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The Aging of Abercrombie & Fitch

Behind the decline of Abercrombie & Fitch and the fall of its mastermind, Michael Jeffries
The Aging of Abercrombie & Fitch
Photographer: Finlay MacKay for Bloomberg Businessweek

On Sunday morning, Dec. 7, Michael Jeffries called some of the senior executives at Abercrombie & Fitch to discuss the holiday season. That was typical Jeffries. He was the creator and chief executive officer of the modern-day Abercrombie and had controlled virtually every aspect of the company for the past 22 years. He approved every piece of clothing and for a while every employee, too, including the clone army of beautiful young men who stood shirtless at store entrances. He instructed staff on how to present themselves, down to the length of their fingernails. He obsessed over the publication of catalogs filled with cavorting boys and girls that many called pornographic. For years it was sold sealed in plastic, and one had to be 18 years old to buy it. He had built an empire of cool based on preppy, well-made, expensive clothes, worn low and tight.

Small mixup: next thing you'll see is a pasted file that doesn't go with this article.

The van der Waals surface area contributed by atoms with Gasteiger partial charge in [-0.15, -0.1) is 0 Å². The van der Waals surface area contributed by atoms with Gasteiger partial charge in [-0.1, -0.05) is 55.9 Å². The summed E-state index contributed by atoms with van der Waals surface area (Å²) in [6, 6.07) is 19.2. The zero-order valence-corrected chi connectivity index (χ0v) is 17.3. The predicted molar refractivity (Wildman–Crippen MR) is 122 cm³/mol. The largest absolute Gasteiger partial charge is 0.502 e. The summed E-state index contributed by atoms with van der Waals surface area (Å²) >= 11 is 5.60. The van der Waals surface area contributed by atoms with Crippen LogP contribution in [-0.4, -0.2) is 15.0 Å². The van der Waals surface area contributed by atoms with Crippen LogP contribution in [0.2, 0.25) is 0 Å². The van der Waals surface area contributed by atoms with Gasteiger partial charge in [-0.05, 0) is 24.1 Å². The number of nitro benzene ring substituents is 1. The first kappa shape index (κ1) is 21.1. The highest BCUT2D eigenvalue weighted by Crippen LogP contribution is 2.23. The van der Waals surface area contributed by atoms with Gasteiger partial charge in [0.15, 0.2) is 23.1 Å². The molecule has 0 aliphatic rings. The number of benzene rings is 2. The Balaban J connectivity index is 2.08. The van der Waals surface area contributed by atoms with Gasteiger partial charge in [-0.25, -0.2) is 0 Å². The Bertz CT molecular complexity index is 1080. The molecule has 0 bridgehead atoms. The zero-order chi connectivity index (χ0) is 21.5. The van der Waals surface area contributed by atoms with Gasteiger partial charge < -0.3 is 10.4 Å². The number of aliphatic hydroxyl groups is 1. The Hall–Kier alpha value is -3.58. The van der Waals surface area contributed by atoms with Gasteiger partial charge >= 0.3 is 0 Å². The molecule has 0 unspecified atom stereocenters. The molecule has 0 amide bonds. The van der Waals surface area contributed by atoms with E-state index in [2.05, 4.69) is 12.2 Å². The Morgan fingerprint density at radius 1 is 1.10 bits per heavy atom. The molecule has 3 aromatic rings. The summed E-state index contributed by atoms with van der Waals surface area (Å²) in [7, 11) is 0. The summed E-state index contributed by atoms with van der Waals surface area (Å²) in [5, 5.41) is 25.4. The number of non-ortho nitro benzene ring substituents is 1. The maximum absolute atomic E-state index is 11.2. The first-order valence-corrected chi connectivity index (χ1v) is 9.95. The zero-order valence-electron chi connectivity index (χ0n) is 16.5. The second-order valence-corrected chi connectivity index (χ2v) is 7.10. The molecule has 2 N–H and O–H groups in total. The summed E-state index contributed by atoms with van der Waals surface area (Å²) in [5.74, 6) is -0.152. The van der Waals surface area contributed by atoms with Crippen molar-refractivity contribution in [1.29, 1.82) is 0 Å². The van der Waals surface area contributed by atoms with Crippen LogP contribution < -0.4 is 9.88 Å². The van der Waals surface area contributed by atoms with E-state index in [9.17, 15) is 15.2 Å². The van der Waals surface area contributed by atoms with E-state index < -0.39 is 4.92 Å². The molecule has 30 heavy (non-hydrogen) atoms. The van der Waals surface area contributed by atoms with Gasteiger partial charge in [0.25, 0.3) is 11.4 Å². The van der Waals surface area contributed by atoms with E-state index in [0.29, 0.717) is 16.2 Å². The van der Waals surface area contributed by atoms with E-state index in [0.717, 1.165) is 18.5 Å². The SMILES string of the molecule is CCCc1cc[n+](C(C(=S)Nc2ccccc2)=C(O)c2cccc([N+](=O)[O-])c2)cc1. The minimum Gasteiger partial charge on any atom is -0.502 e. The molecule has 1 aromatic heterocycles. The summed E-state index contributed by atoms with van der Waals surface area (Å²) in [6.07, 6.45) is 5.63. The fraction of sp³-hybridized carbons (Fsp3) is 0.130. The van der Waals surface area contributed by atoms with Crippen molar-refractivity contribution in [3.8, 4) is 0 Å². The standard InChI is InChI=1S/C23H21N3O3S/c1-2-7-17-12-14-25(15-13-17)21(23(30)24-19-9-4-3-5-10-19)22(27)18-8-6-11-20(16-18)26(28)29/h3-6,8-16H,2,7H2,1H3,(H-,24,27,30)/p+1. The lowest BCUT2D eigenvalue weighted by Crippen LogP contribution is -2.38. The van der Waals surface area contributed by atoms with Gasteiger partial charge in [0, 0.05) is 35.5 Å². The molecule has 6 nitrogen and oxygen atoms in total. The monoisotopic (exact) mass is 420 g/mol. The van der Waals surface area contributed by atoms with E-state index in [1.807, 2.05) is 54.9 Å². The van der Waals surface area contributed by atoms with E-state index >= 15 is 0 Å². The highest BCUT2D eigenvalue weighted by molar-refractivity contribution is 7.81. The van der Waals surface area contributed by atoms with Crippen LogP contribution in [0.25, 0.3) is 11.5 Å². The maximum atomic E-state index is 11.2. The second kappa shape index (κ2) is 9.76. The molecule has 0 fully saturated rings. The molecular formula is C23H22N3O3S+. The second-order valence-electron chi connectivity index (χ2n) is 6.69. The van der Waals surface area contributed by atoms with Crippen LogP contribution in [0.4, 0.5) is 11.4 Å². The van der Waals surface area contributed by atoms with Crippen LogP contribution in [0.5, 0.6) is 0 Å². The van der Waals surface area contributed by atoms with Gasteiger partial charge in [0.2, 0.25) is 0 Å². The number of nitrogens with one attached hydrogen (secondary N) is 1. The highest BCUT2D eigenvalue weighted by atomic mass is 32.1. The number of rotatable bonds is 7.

Jeffries, who is 70, tried to keep up appearances. He lifted weights, barefoot, in the company gym most mornings. He dyed his hair blond and regularly visited his plastic surgeon, according to former executives who spoke on the condition of anonymity. He wore torn Abercrombie jeans and flip-flops around the woodsy campus outside of Columbus, Ohio, though he used to put on his lucky Tod’s loafers to review the numbers every day.